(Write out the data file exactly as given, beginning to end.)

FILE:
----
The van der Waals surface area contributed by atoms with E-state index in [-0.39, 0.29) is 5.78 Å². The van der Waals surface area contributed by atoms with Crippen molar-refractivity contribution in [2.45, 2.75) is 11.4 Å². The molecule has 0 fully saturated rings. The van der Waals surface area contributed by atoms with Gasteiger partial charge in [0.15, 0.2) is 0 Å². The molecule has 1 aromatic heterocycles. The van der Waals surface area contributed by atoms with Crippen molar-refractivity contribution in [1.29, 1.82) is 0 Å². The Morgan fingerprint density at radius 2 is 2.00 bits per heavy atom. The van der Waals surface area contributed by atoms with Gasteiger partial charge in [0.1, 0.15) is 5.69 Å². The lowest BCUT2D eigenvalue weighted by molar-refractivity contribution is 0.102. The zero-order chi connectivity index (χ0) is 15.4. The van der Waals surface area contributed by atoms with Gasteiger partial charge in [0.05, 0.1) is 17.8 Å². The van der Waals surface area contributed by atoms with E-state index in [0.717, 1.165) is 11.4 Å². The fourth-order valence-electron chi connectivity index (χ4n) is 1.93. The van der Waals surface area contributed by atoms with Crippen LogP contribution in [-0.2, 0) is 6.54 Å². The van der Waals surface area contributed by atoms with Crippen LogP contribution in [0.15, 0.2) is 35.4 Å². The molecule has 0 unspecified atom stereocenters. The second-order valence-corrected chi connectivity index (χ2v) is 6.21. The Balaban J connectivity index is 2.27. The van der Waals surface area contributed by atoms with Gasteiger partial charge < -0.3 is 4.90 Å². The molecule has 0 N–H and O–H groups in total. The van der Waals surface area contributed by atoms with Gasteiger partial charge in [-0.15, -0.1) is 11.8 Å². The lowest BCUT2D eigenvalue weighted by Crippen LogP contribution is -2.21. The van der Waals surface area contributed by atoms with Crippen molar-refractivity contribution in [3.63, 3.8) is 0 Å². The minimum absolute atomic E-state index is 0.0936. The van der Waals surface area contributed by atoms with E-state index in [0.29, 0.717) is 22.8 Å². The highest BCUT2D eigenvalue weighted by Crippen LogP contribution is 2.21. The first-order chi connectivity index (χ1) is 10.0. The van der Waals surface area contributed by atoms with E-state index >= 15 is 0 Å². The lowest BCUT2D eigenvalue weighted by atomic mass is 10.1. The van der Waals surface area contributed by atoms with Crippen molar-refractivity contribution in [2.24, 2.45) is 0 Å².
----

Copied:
The van der Waals surface area contributed by atoms with E-state index in [-0.39, 0.29) is 5.78 Å². The van der Waals surface area contributed by atoms with Crippen molar-refractivity contribution in [2.45, 2.75) is 11.4 Å². The molecule has 0 fully saturated rings. The van der Waals surface area contributed by atoms with Gasteiger partial charge in [0.15, 0.2) is 0 Å². The molecule has 1 aromatic heterocycles. The van der Waals surface area contributed by atoms with Crippen molar-refractivity contribution in [1.29, 1.82) is 0 Å². The Morgan fingerprint density at radius 2 is 2.00 bits per heavy atom. The van der Waals surface area contributed by atoms with Gasteiger partial charge in [0.1, 0.15) is 5.69 Å². The lowest BCUT2D eigenvalue weighted by molar-refractivity contribution is 0.102. The zero-order chi connectivity index (χ0) is 15.4. The van der Waals surface area contributed by atoms with Gasteiger partial charge in [0.05, 0.1) is 17.8 Å². The van der Waals surface area contributed by atoms with E-state index in [0.717, 1.165) is 11.4 Å². The fourth-order valence-electron chi connectivity index (χ4n) is 1.93. The van der Waals surface area contributed by atoms with Crippen LogP contribution in [-0.2, 0) is 6.54 Å². The van der Waals surface area contributed by atoms with Crippen LogP contribution in [0.15, 0.2) is 35.4 Å². The molecule has 0 unspecified atom stereocenters. The second-order valence-corrected chi connectivity index (χ2v) is 6.21. The Balaban J connectivity index is 2.27. The van der Waals surface area contributed by atoms with Gasteiger partial charge < -0.3 is 4.90 Å². The molecule has 0 N–H and O–H groups in total. The van der Waals surface area contributed by atoms with Gasteiger partial charge in [-0.15, -0.1) is 11.8 Å². The lowest BCUT2D eigenvalue weighted by Crippen LogP contribution is -2.21. The van der Waals surface area contributed by atoms with Crippen molar-refractivity contribution in [3.63, 3.8) is 0 Å². The minimum absolute atomic E-state index is 0.0936. The van der Waals surface area contributed by atoms with E-state index in [0.29, 0.717) is 22.8 Å². The highest BCUT2D eigenvalue weighted by Crippen LogP contribution is 2.21. The first-order chi connectivity index (χ1) is 10.0. The van der Waals surface area contributed by atoms with E-state index >= 15 is 0 Å². The lowest BCUT2D eigenvalue weighted by atomic mass is 10.1. The van der Waals surface area contributed by atoms with Crippen molar-refractivity contribution in [2.24, 2.45) is 0 Å².